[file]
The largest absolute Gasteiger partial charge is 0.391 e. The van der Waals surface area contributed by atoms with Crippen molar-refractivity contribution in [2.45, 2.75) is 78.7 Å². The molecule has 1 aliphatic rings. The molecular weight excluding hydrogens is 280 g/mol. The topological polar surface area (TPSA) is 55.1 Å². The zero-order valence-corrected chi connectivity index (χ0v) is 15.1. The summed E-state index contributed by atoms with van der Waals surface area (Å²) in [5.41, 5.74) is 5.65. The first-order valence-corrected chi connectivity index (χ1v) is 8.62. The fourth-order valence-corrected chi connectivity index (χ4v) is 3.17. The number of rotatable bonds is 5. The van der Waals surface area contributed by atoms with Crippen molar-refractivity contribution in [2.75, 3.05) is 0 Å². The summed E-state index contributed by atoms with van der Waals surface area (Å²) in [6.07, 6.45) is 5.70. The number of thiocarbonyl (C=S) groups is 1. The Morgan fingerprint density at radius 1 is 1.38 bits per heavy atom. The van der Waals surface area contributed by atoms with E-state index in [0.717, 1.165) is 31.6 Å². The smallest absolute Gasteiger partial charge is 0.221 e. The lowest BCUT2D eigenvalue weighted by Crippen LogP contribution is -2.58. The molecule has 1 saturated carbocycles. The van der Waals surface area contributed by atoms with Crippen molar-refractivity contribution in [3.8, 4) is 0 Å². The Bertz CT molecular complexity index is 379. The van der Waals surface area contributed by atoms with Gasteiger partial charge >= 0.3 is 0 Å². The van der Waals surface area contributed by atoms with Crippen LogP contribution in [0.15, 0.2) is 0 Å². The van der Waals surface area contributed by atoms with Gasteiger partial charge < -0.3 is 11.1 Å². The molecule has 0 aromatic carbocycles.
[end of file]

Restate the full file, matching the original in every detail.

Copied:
The largest absolute Gasteiger partial charge is 0.391 e. The van der Waals surface area contributed by atoms with Crippen molar-refractivity contribution in [2.45, 2.75) is 78.7 Å². The molecule has 1 aliphatic rings. The molecular weight excluding hydrogens is 280 g/mol. The topological polar surface area (TPSA) is 55.1 Å². The zero-order valence-corrected chi connectivity index (χ0v) is 15.1. The summed E-state index contributed by atoms with van der Waals surface area (Å²) in [5.41, 5.74) is 5.65. The first-order valence-corrected chi connectivity index (χ1v) is 8.62. The fourth-order valence-corrected chi connectivity index (χ4v) is 3.17. The number of rotatable bonds is 5. The van der Waals surface area contributed by atoms with Crippen molar-refractivity contribution in [2.75, 3.05) is 0 Å². The summed E-state index contributed by atoms with van der Waals surface area (Å²) in [6.07, 6.45) is 5.70. The number of thiocarbonyl (C=S) groups is 1. The Morgan fingerprint density at radius 1 is 1.38 bits per heavy atom. The van der Waals surface area contributed by atoms with E-state index in [0.717, 1.165) is 31.6 Å². The smallest absolute Gasteiger partial charge is 0.221 e. The lowest BCUT2D eigenvalue weighted by Crippen LogP contribution is -2.58. The molecule has 1 saturated carbocycles. The van der Waals surface area contributed by atoms with Crippen molar-refractivity contribution in [3.8, 4) is 0 Å². The Bertz CT molecular complexity index is 379. The van der Waals surface area contributed by atoms with Gasteiger partial charge >= 0.3 is 0 Å². The van der Waals surface area contributed by atoms with Crippen LogP contribution in [0.15, 0.2) is 0 Å². The van der Waals surface area contributed by atoms with Gasteiger partial charge < -0.3 is 11.1 Å². The molecule has 0 aromatic carbocycles.